A Ranking Member of the Constitutional, Legal and Parliamentary Affairs Committee of Parliament, Alhaji Inusah Fuseini says parliament would not be able to fulfil the president’s wish to have the Right to Information (RTI) bill passed before the house rises.
According to the Vice President Dr. Mahamudu Bawumia, cabinet has given approval for the bill to be laid and passed by parliament.
At the Independence parade on March 6, President Akufo-Addo was upbeat about getting the almost two decades old bill passed in March.
“After many years of hesitation, we intend to bring a Bill again to Parliament and work to get it passed into law before Parliament rises,” he stated.
But the Member of Parliament for Tamale Central, Inusah Fuseini told TV3 the president was not well-informed when he made that promise.
The house is expected to rise for the Easter break on Friday, March 23.
“I think that the president was not adequately informed of the calendar of parliament, that is why on 6th March he said that we will pass it in this sitting, we can’t pass it in this sitting,” he asserted.
“I have had discussions with the chairman [of the Constitutional, Legal and Parliamentary Affairs Committee], we have agreed that when the bill is laid, we will take it through the same procedure that we took the office of the special prosecutor bill through.”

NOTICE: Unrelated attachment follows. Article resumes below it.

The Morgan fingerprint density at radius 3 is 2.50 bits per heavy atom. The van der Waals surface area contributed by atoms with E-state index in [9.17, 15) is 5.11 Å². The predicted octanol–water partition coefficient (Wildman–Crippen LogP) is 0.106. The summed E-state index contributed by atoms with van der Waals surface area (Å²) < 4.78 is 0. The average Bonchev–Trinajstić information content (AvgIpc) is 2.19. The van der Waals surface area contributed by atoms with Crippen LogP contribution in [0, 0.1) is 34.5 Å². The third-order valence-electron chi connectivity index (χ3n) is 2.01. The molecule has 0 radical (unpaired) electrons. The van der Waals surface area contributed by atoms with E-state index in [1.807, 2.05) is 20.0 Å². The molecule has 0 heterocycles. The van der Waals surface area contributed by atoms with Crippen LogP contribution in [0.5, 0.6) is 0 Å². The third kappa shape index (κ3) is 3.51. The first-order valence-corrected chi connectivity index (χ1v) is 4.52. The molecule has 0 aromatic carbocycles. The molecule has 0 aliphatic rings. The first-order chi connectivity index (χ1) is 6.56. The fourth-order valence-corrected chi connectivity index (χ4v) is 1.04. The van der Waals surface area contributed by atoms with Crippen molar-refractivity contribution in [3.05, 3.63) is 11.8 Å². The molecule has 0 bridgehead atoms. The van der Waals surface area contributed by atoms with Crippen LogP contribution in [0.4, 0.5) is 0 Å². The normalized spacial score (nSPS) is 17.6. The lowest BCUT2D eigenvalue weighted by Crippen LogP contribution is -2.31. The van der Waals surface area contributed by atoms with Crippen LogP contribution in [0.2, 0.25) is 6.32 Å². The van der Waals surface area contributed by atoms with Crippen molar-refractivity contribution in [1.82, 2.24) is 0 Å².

He explained that there will be a stakeholder engagement for two days in parliament to be followed by a two-day “consideration, clause by clause” at another venue probably outside the national capital, Accra.
“If it is laid before we rise, by the time we come back, the report will be ready. We are prepared to work during this break to ensure that the bill is ready.”
The RTI Bill is expected to make information easily accessible by the media and Ghanaians to boost the fight against corruption. The bill has been in and out of Parliament since 2003, because successive governments have failed to pass it into law.
Meanwhile, Dr. Rasheed Draman, Executive Director, African Centre for Parliamentary Affairs (ACEPA) is cautioning that the RTI is “not an ordinary bill to be rushed through.”
He, therefore, urged stakeholders to thoroughly go through the bill before it is passed by parliament.
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